Aerial photo taken on Aug. 31, 2020 shows a panoramic view of the Fuqing Project in Fuqing, east China’s Fujian Province. Photo: Xinhua/Guo Donghai
China’s National Development and Reform Commission (NDRC) on Tuesday released the 14th five-year plan (2021-25) for a modern energy system, in which it sets clear targets for annual energy supply capacity while specifying measures to strengthen the country’s energy independence, including increasing nuclear power as the country becomes greener.
The latest government plan is in line with China’s long-standing commitment to carbon reduction targets, while securing energy supply amid the ongoing COVID-19 pandemic and growing global uncertainties. , analysts said.
In a joint report issued by the NDRC and the National Energy Administration, explicit goals were set to promote the active development of nuclear power in a safe and orderly manner, aiming to achieve the installed capacity of nuclear power plants at about 70 million kilowatts by 2025.
The operation of nuclear power is stable and reliable, and the refueling cycle is long, which makes it suitable for grid base load and necessary load following, said Lin Boqiang, director of the China Research Center in energy economics at Xiamen University. the Global Times on Tuesday.
Nuclear energy can be used as a large-scale baseload energy source to replace fossil energy if safety can be ensured, Lin said.
Based on the principle of ensuring safety, the country should actively promote the construction of coastal nuclear projects, maintain a stable construction pace and rationally deploy new coastal nuclear projects, according to the report. In order to achieve this goal, measures such as promoting demonstration projects of advanced reactor types such as high-temperature gas-cooled reactors, fast reactors, small modular reactors and offshore floating reactors should be taken.
Full use of nuclear energy in areas such as clean heating, industrial heating and seawater desalination should be further promoted, the plan says.
After more than 30 years of continuous development, China’s nuclear power has achieved a major technological leap.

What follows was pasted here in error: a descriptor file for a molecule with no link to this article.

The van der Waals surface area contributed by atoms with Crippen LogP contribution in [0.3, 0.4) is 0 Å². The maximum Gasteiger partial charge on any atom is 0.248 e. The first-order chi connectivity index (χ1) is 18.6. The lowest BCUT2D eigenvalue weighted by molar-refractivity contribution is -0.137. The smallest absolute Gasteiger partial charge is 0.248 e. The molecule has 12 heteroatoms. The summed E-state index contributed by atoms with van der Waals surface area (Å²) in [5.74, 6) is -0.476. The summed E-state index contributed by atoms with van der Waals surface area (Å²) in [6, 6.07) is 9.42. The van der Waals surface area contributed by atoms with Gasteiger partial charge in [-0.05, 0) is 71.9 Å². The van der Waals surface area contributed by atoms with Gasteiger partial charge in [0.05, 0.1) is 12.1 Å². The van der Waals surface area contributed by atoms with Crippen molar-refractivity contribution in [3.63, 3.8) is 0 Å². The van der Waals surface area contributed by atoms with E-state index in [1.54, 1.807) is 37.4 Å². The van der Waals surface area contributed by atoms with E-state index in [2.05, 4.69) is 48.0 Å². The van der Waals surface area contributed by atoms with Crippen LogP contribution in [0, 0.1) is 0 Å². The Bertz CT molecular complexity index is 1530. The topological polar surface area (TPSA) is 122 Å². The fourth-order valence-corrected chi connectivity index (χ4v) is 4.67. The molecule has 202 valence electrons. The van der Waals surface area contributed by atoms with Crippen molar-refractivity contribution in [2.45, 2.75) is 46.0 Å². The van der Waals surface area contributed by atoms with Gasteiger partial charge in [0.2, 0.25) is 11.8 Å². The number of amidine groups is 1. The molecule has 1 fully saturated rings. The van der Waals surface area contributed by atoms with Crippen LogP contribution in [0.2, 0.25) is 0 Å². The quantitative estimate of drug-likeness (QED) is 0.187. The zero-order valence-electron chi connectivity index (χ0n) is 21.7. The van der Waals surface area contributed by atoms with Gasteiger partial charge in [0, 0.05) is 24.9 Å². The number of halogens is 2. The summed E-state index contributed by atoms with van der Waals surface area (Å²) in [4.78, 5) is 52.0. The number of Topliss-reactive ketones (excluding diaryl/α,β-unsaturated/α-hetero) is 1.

In January 2021, the world’s first demonstration project of China’s third-generation independent nuclear power plant Hualong One in eastern China’s Fujian Province was officially put into commercial operation, according to media reports.
The operation of Hualong One shows that China’s nuclear power technology has entered the ranks of international leaders and has become one of the important means of achieving the nation’s “dual carbon” goal.
Although China has maintained a high level of safety for the operation of nuclear power plants, nuclear power is not expected to be widely adopted as the main source of power generation to achieve carbon neutrality, Lin said, noting that the Wind and solar power will always be the drivers for achieving carbon reduction targets.
The government plan also highlighted annual production capacity targets of 4.6 billion tonnes of standard coal, 200 million tonnes of crude oil, 230 billion cubic meters of natural gas and around 3 billion kilowatts of total installed capacity for power generation in other countries. improvement of the country’s energy reserves and independence of energy supply capacity.
As the country moves towards green energy, the transformation of coal power from a primary energy source to a guaranteed and system-regulated baseload energy source that provides ancillary services must be accelerated, analysts said.